As you hinted at, there’s a few alternative online platform’s you could have opted for – Why did you choose Myagi for Mike’s Bikes?
It was a tough competition, we looked at a lot of different companies and platforms before we chose the best. Like I mentioned before, training isn’t one-and-done. It’s an ever expanding, ongoing process and Myagi’s ease of use and ability to change anything at any time ourselves without extra cost or intervention was paramount in our decision. I didn’t want to be locked down top a specific change schedule or need to rely on the platform designers or programmers to change or update things for us. We also really liked the look of Myagi, the overall structure was so similar to all the social pages and sites our millennial staff already visit coupled with the ability to skin nearly everything on the platform with our logos and designs sealed the deal.
Do you think digital training is the way of the future for the cycle industry?
Absolutely! Products are more technical and diverse than ever before and with shops carrying more and more brands to expand their offerings, it’s become almost impossible to learn everything about your products from reps and sell sheets alone. Associates need training at their fingertips in instant, on their terms, when they have time. Only online training can do that for them. Every shop is doing more with less these days so allowing staff to learn at their own pace is invaluable to a shops overall success and bottom line. No one has the budget to train new employees for days at a time, we need staff to get onboarded with not only a ton of product knowledge but also employer knowledge such as how to special order something or close the register at the end of the day. There’s so much to learn in so little time, nothing replaces the ease of something like Myagi. One central place for all your learning assets. In the past new employees needed to train on several websites for products and then from word of mouth from other employees. Tribal knowledge like that can easily get lost when an employee leaves unexpectedly or is on vacation. We’ve all struggled with that scenario before, with digital training that’s a problem of the past.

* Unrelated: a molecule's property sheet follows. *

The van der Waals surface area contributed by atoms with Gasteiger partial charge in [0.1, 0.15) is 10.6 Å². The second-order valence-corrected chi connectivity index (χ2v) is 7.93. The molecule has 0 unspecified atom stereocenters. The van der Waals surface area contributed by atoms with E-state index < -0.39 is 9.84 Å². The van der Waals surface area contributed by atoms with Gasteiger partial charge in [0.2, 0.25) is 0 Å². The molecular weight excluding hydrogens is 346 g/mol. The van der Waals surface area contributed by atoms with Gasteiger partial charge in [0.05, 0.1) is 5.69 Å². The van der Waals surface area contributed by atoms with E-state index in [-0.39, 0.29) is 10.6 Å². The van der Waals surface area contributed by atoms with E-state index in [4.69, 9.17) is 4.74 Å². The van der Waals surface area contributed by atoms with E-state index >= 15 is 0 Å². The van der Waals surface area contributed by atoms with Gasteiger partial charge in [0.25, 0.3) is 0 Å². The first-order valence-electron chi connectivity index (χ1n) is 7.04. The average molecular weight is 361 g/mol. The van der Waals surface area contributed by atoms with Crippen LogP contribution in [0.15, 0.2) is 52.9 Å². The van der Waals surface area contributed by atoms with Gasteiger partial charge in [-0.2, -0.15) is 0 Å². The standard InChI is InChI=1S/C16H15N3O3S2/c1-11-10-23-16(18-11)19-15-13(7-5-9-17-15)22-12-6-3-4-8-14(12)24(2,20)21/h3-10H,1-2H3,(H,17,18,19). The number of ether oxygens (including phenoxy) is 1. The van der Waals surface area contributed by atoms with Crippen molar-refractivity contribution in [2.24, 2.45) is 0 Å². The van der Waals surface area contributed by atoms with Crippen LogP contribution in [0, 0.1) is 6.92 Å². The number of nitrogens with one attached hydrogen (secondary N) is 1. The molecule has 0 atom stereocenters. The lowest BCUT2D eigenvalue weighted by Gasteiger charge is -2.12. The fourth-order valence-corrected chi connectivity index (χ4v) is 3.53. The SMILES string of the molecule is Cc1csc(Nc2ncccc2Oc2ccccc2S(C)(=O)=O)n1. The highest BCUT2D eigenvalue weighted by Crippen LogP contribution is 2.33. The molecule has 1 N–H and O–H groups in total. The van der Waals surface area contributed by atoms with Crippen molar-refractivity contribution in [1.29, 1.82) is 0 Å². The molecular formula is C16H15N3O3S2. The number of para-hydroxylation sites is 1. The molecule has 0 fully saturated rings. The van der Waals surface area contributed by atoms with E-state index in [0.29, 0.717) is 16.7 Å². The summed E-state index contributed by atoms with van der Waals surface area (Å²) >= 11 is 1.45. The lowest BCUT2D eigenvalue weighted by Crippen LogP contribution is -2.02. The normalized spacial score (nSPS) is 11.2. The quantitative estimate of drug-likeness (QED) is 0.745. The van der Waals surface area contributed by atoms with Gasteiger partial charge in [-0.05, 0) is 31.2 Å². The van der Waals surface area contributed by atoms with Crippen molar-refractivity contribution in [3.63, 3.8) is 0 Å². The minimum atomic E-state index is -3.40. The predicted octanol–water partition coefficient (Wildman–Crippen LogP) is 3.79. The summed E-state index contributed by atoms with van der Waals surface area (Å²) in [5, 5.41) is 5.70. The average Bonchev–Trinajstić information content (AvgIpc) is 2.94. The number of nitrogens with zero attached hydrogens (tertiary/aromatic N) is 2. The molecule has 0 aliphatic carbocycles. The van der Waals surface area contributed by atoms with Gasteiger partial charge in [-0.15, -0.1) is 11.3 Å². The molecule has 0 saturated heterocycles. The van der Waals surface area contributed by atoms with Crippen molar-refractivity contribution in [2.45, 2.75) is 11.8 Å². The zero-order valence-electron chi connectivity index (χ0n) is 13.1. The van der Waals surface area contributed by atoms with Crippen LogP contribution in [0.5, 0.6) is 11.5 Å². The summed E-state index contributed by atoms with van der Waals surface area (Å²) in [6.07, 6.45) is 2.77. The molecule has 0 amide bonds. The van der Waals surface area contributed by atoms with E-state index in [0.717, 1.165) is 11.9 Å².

Looking past the training aspect, what do you make of the current state of the cycle industry?
It’s a time of change, some would say doom and gloom but I don’t agree. Yes, there are a lot of shops closing, but I’d argue it’s the market correcting itself from glut. There were plenty of shops out there providing terrible customer experiences and services and only surviving because there was nowhere else to go. Now that so much of the bike industry is available online it’s forced retailers to up their game, or kick rocks. Shops need to invest in their customers experiences and separate themselves from the crowd.
How do you think cycle shops can be successful in 2018?
No website can replace quality service on a physical bicycle and that’s where bike shops need to focus their energy. Provide excellent mechanical service with excellent customer service and you’ll see the benefits of customers returning to your stores and buying from you instead of the web because they believe in what you do and how you do it. Integration is a big part, shops need to invest in quality online experiences as well as in-store experiences. Could a customer shop your whole inventory from their phone? If they had questions could they chat with you from the site directly or write a question and get a reply? “Omni-channel” or whatever you want to name it is a key to success for the local bike shop, we all buy things from the internet, however, we all still go to some stores, if you can make that process seamless you’ll be successful in 2018.
From your experience, what’s one piece of advice you could give to staff working in cycle shops?
Listen to the customer! That’s just great advice for anyone selling anything really. Too often when someone is seeking our “expert advice” we’re all too confident in our decision of what’s right without really listening to the customer, and what they think is right for them. With digital training it’s easy and quick to train everyone on your staff a few basic standard operating procedures, or best practices when dealing with customers. If the sales staff is busy it’s so great to have a mechanic jump out and help on the floor for a few minutes to bust down the line, or visa versa for a sales guy to jump behind the bench to adjust a few derailleurs or swap some tires. Cross training like that usually takes months-to-years of experience but could easily be shared with anyone quickly with a little exposure to the process from an online training platform, like Myagi.
You’ve now started a role at Myagi, your experience as a user will be invaluable to you I am sure – What are you hoping to achieve at Myagi?
A better customer experience for everyone that walks into a bike shop anywhere. From skilled lifetime cyclists to the new mom walking in a bike shop for the first time, I want these people to feel welcome, and taken care of. The only way to do that is to help educate and support everyone out there on the front lines representing cycling to the masses. Too many companies forget about the associates and mechanics in the shops being the face of your brand, helping people and solving their problems. I want to help those people and solve their problems so they can better focus on taking care of all the people walking through their doors. It sounds like a lofty goal but we can do it together, one shop and one brand at a time.
Thanks for your time Richard! Before you go, if you could wave your magic wand and gift the cycle industry one thing, what would it be?
Answers. Everyone in every shop everywhere is looking for help with something, and they’re searching for it online or in their coworkers or reps heads right now. I wish I could create a place for all these people to go and find all the answers they’d ever want to help someone with their cycling needs today.
If you have heard anything from Rich that you think is applicable to your business you can learn more about Myagi here